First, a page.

Beefy, herby stews, lamb roasted with rosemary or rare steak can all bring out the best in a fruity cabernet
The type of food best matched with cabernet is very much dependent on the style, country of origin and age of the cabernet or cabernet blend in question. The younger, fruitier styles from the New World often have a slightly herbal edge to them, so it’s a good idea to pair them with beefy stews flavoured with herbs such as rosemary or thyme, both of which complement the blackcurrant, fruit that is the hallmark of the grape. They also have a slightly higher alcohol content than their European counterparts, so rich sauces shouldn’t be a problem for them.
With the older styles of cabernet, the flavours will have softened somewhat and the wine will reveal a complex array of flavours. It’s important not to destroy these by pairing a bottle with something a bit too over-the-top in taste terms. In Bordeaux they have an obsession with beautifully tender lamb, perhaps roasted with plenty of rosemary and lots of garlic. This would stand up as a spot-on match for a mature claret.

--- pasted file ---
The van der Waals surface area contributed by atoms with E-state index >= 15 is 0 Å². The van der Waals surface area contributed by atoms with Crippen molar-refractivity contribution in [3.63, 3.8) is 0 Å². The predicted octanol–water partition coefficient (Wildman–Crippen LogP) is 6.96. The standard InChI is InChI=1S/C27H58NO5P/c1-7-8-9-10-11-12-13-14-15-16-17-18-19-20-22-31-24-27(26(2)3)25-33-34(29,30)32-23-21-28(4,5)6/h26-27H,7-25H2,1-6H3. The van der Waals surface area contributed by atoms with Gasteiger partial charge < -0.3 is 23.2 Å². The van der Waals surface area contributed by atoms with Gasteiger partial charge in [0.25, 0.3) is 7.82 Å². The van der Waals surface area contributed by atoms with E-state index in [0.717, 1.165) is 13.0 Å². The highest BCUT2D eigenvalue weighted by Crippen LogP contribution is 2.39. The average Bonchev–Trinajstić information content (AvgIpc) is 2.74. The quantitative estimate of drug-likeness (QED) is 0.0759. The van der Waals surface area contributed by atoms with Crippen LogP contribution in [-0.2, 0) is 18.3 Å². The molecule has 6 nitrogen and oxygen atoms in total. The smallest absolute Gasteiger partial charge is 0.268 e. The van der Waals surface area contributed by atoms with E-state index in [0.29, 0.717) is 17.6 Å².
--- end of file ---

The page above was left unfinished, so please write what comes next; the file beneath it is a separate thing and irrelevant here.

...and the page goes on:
This is an excellent grape for serving with cheese, particularly a rich and salty mature manchego or some nice hard goats’ cheeses - they bring out the fresh, ripe, juicy quality of the cassis and emphasise any damson notes that may be lurking in the background. Personally, I feel a simple, rare steak with a six-year-old cabernet from anywhere in the world is an unbeatable combination.
- Aromas and flavours
- Blackcurrant, damson, the occasional plum married with mint, eucalyptus (particularly in Australian bottles) and green pepper.
- Added extras
- Nuances of mocha, cedar wood, cigar box, smoke and black pepper.
- Where to find it?
- Almost everywhere, with the exception of Antarctica - it's that popular.
- Wood wisdom
- Most cabernet will have seen some oak - there is a natural affinity between the two.
- Cabernet is referred to in texts dating back to 1736 as one of the first red grape varieties to be planted in Bordeaux.
- Not a lot of people know this
- Its less common name is Vidure.